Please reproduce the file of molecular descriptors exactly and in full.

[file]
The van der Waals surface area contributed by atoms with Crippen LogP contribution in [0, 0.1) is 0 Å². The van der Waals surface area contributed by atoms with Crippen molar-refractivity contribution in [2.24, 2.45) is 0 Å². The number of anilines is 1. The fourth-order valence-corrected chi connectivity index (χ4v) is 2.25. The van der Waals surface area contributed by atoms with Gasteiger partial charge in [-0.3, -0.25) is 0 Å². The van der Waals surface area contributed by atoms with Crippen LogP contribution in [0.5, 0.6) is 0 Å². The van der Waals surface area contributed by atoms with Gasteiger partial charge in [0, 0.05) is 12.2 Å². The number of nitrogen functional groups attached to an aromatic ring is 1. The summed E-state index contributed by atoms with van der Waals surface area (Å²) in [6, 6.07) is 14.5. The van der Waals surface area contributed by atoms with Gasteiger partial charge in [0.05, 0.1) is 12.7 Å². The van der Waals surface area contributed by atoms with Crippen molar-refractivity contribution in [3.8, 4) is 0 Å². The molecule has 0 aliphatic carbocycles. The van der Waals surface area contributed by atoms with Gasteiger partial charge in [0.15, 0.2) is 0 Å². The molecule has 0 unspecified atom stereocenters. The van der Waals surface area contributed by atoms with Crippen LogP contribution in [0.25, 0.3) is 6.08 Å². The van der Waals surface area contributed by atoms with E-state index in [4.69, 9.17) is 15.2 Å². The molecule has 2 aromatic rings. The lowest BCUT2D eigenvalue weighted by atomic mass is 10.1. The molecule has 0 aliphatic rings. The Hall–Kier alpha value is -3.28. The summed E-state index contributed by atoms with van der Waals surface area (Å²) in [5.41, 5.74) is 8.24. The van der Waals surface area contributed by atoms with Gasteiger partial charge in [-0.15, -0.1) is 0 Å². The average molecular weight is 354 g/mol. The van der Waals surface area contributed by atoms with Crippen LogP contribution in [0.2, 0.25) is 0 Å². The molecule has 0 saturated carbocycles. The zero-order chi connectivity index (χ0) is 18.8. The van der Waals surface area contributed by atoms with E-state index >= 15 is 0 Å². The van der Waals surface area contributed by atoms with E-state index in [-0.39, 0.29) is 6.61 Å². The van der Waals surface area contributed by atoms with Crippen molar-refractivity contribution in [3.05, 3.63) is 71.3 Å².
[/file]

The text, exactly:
The van der Waals surface area contributed by atoms with Crippen LogP contribution in [0, 0.1) is 0 Å². The van der Waals surface area contributed by atoms with Crippen molar-refractivity contribution in [2.24, 2.45) is 0 Å². The number of anilines is 1. The fourth-order valence-corrected chi connectivity index (χ4v) is 2.25. The van der Waals surface area contributed by atoms with Gasteiger partial charge in [-0.3, -0.25) is 0 Å². The van der Waals surface area contributed by atoms with Crippen LogP contribution in [0.5, 0.6) is 0 Å². The van der Waals surface area contributed by atoms with Gasteiger partial charge in [0, 0.05) is 12.2 Å². The number of nitrogen functional groups attached to an aromatic ring is 1. The summed E-state index contributed by atoms with van der Waals surface area (Å²) in [6, 6.07) is 14.5. The van der Waals surface area contributed by atoms with Gasteiger partial charge in [0.05, 0.1) is 12.7 Å². The van der Waals surface area contributed by atoms with Crippen molar-refractivity contribution in [3.8, 4) is 0 Å². The molecule has 0 aliphatic carbocycles. The van der Waals surface area contributed by atoms with Gasteiger partial charge in [0.15, 0.2) is 0 Å². The molecule has 0 unspecified atom stereocenters. The van der Waals surface area contributed by atoms with Crippen LogP contribution in [0.25, 0.3) is 6.08 Å². The van der Waals surface area contributed by atoms with E-state index in [4.69, 9.17) is 15.2 Å². The molecule has 2 aromatic rings. The lowest BCUT2D eigenvalue weighted by atomic mass is 10.1. The molecule has 0 aliphatic rings. The Hall–Kier alpha value is -3.28. The summed E-state index contributed by atoms with van der Waals surface area (Å²) in [5.41, 5.74) is 8.24. The van der Waals surface area contributed by atoms with Gasteiger partial charge in [-0.15, -0.1) is 0 Å². The average molecular weight is 354 g/mol. The van der Waals surface area contributed by atoms with Crippen LogP contribution in [0.2, 0.25) is 0 Å². The molecule has 0 saturated carbocycles. The zero-order chi connectivity index (χ0) is 18.8. The van der Waals surface area contributed by atoms with E-state index >= 15 is 0 Å². The van der Waals surface area contributed by atoms with E-state index in [-0.39, 0.29) is 6.61 Å². The van der Waals surface area contributed by atoms with Crippen molar-refractivity contribution in [3.05, 3.63) is 71.3 Å².